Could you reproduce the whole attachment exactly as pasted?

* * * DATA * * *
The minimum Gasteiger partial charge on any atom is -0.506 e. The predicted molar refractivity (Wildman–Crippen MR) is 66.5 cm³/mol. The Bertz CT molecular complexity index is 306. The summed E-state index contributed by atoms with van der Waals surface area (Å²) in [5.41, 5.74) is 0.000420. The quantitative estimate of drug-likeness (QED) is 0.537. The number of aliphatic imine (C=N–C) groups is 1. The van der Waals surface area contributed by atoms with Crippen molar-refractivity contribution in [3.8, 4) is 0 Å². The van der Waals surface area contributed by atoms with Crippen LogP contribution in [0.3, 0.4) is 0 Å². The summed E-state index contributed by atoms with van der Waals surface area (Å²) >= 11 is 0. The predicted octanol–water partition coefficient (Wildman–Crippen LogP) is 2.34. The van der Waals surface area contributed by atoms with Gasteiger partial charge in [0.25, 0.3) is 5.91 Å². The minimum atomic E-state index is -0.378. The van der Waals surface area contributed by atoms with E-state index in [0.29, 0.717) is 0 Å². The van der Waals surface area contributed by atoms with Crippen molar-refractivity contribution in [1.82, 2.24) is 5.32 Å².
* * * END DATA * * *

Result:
The minimum Gasteiger partial charge on any atom is -0.506 e. The predicted molar refractivity (Wildman–Crippen MR) is 66.5 cm³/mol. The Bertz CT molecular complexity index is 306. The summed E-state index contributed by atoms with van der Waals surface area (Å²) in [5.41, 5.74) is 0.000420. The quantitative estimate of drug-likeness (QED) is 0.537. The number of aliphatic imine (C=N–C) groups is 1. The van der Waals surface area contributed by atoms with Crippen molar-refractivity contribution in [3.8, 4) is 0 Å². The van der Waals surface area contributed by atoms with Crippen LogP contribution in [0.3, 0.4) is 0 Å². The summed E-state index contributed by atoms with van der Waals surface area (Å²) >= 11 is 0. The predicted octanol–water partition coefficient (Wildman–Crippen LogP) is 2.34. The van der Waals surface area contributed by atoms with Gasteiger partial charge in [0.25, 0.3) is 5.91 Å². The minimum atomic E-state index is -0.378. The van der Waals surface area contributed by atoms with E-state index in [0.29, 0.717) is 0 Å². The van der Waals surface area contributed by atoms with Crippen molar-refractivity contribution in [1.82, 2.24) is 5.32 Å².